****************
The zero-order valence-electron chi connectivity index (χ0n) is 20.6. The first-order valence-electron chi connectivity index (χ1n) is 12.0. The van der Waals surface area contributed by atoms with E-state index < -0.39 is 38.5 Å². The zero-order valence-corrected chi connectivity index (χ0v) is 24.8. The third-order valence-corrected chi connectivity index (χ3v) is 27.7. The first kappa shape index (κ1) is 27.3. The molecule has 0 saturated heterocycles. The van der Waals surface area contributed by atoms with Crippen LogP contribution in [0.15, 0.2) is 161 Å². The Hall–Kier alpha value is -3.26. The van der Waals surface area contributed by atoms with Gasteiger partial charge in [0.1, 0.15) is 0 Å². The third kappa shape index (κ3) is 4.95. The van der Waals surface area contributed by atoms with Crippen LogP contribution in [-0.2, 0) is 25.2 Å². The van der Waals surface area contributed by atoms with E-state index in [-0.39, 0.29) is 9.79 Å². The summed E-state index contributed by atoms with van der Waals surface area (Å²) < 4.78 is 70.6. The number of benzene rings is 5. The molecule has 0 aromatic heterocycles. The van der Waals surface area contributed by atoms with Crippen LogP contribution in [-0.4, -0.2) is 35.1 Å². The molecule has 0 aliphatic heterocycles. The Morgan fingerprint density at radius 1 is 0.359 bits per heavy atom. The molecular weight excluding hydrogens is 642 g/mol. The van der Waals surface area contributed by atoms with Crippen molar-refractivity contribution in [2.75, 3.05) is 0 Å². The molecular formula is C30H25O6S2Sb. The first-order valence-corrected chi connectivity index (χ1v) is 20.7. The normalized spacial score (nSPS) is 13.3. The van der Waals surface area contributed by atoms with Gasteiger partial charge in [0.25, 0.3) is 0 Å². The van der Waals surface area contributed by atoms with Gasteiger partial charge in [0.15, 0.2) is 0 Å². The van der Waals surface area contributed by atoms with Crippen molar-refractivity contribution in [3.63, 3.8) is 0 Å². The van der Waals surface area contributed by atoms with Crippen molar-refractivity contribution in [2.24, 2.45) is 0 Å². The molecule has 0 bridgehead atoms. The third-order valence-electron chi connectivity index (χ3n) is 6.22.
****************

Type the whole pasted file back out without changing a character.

The zero-order valence-electron chi connectivity index (χ0n) is 20.6. The first-order valence-electron chi connectivity index (χ1n) is 12.0. The van der Waals surface area contributed by atoms with E-state index < -0.39 is 38.5 Å². The zero-order valence-corrected chi connectivity index (χ0v) is 24.8. The third-order valence-corrected chi connectivity index (χ3v) is 27.7. The first kappa shape index (κ1) is 27.3. The molecule has 0 saturated heterocycles. The van der Waals surface area contributed by atoms with Crippen LogP contribution in [0.15, 0.2) is 161 Å². The Hall–Kier alpha value is -3.26. The van der Waals surface area contributed by atoms with Gasteiger partial charge in [0.1, 0.15) is 0 Å². The third kappa shape index (κ3) is 4.95. The van der Waals surface area contributed by atoms with Crippen LogP contribution in [-0.2, 0) is 25.2 Å². The van der Waals surface area contributed by atoms with E-state index in [-0.39, 0.29) is 9.79 Å². The summed E-state index contributed by atoms with van der Waals surface area (Å²) < 4.78 is 70.6. The number of benzene rings is 5. The molecule has 0 aromatic heterocycles. The van der Waals surface area contributed by atoms with Crippen LogP contribution in [-0.4, -0.2) is 35.1 Å². The molecule has 0 aliphatic heterocycles. The Morgan fingerprint density at radius 1 is 0.359 bits per heavy atom. The molecular weight excluding hydrogens is 642 g/mol. The van der Waals surface area contributed by atoms with Crippen molar-refractivity contribution in [2.75, 3.05) is 0 Å². The molecular formula is C30H25O6S2Sb. The first-order valence-corrected chi connectivity index (χ1v) is 20.7. The normalized spacial score (nSPS) is 13.3. The van der Waals surface area contributed by atoms with Gasteiger partial charge in [0.25, 0.3) is 0 Å². The van der Waals surface area contributed by atoms with Gasteiger partial charge in [0.15, 0.2) is 0 Å². The van der Waals surface area contributed by atoms with Crippen molar-refractivity contribution in [3.63, 3.8) is 0 Å². The van der Waals surface area contributed by atoms with Crippen molar-refractivity contribution in [2.24, 2.45) is 0 Å². The molecule has 0 bridgehead atoms. The third-order valence-electron chi connectivity index (χ3n) is 6.22.